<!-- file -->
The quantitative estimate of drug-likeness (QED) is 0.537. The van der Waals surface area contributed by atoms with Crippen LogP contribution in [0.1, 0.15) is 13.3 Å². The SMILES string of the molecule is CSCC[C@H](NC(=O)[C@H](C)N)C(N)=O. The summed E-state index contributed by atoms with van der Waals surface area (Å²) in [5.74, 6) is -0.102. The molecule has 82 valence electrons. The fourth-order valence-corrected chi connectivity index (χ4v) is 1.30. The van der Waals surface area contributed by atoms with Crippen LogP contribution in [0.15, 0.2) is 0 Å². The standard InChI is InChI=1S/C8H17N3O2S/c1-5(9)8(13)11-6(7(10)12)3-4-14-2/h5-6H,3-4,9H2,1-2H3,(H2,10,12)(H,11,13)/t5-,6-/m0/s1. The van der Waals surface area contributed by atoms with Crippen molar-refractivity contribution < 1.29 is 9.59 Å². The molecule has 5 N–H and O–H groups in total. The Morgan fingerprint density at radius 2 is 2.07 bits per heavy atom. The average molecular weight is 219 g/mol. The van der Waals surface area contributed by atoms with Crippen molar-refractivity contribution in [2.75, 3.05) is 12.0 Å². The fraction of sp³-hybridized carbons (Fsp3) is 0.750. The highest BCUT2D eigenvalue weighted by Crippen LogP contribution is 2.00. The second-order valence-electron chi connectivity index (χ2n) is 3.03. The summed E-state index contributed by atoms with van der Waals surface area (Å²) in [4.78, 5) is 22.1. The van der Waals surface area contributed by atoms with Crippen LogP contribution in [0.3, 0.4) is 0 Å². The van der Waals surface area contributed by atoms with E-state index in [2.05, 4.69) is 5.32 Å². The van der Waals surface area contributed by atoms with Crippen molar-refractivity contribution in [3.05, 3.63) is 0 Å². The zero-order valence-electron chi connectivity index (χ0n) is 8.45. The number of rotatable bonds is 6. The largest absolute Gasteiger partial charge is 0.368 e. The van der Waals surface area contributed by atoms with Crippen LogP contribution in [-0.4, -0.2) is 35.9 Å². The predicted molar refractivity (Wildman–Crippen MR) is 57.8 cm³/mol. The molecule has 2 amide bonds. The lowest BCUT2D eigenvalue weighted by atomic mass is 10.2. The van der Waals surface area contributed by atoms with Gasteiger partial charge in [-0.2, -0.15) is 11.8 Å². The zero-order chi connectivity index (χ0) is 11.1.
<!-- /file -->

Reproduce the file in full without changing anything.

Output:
The quantitative estimate of drug-likeness (QED) is 0.537. The van der Waals surface area contributed by atoms with Crippen LogP contribution in [0.1, 0.15) is 13.3 Å². The SMILES string of the molecule is CSCC[C@H](NC(=O)[C@H](C)N)C(N)=O. The summed E-state index contributed by atoms with van der Waals surface area (Å²) in [5.74, 6) is -0.102. The molecule has 82 valence electrons. The fourth-order valence-corrected chi connectivity index (χ4v) is 1.30. The van der Waals surface area contributed by atoms with Crippen LogP contribution in [0.15, 0.2) is 0 Å². The standard InChI is InChI=1S/C8H17N3O2S/c1-5(9)8(13)11-6(7(10)12)3-4-14-2/h5-6H,3-4,9H2,1-2H3,(H2,10,12)(H,11,13)/t5-,6-/m0/s1. The van der Waals surface area contributed by atoms with Crippen molar-refractivity contribution < 1.29 is 9.59 Å². The molecule has 5 N–H and O–H groups in total. The Morgan fingerprint density at radius 2 is 2.07 bits per heavy atom. The average molecular weight is 219 g/mol. The van der Waals surface area contributed by atoms with Crippen molar-refractivity contribution in [2.75, 3.05) is 12.0 Å². The fraction of sp³-hybridized carbons (Fsp3) is 0.750. The highest BCUT2D eigenvalue weighted by Crippen LogP contribution is 2.00. The second-order valence-electron chi connectivity index (χ2n) is 3.03. The summed E-state index contributed by atoms with van der Waals surface area (Å²) in [4.78, 5) is 22.1. The van der Waals surface area contributed by atoms with Crippen LogP contribution in [0.3, 0.4) is 0 Å². The van der Waals surface area contributed by atoms with E-state index in [2.05, 4.69) is 5.32 Å². The van der Waals surface area contributed by atoms with Crippen molar-refractivity contribution in [3.05, 3.63) is 0 Å². The zero-order valence-electron chi connectivity index (χ0n) is 8.45. The number of rotatable bonds is 6. The largest absolute Gasteiger partial charge is 0.368 e. The van der Waals surface area contributed by atoms with Crippen LogP contribution in [-0.4, -0.2) is 35.9 Å². The predicted molar refractivity (Wildman–Crippen MR) is 57.8 cm³/mol. The molecule has 2 amide bonds. The lowest BCUT2D eigenvalue weighted by atomic mass is 10.2. The van der Waals surface area contributed by atoms with Gasteiger partial charge in [-0.2, -0.15) is 11.8 Å². The zero-order chi connectivity index (χ0) is 11.1.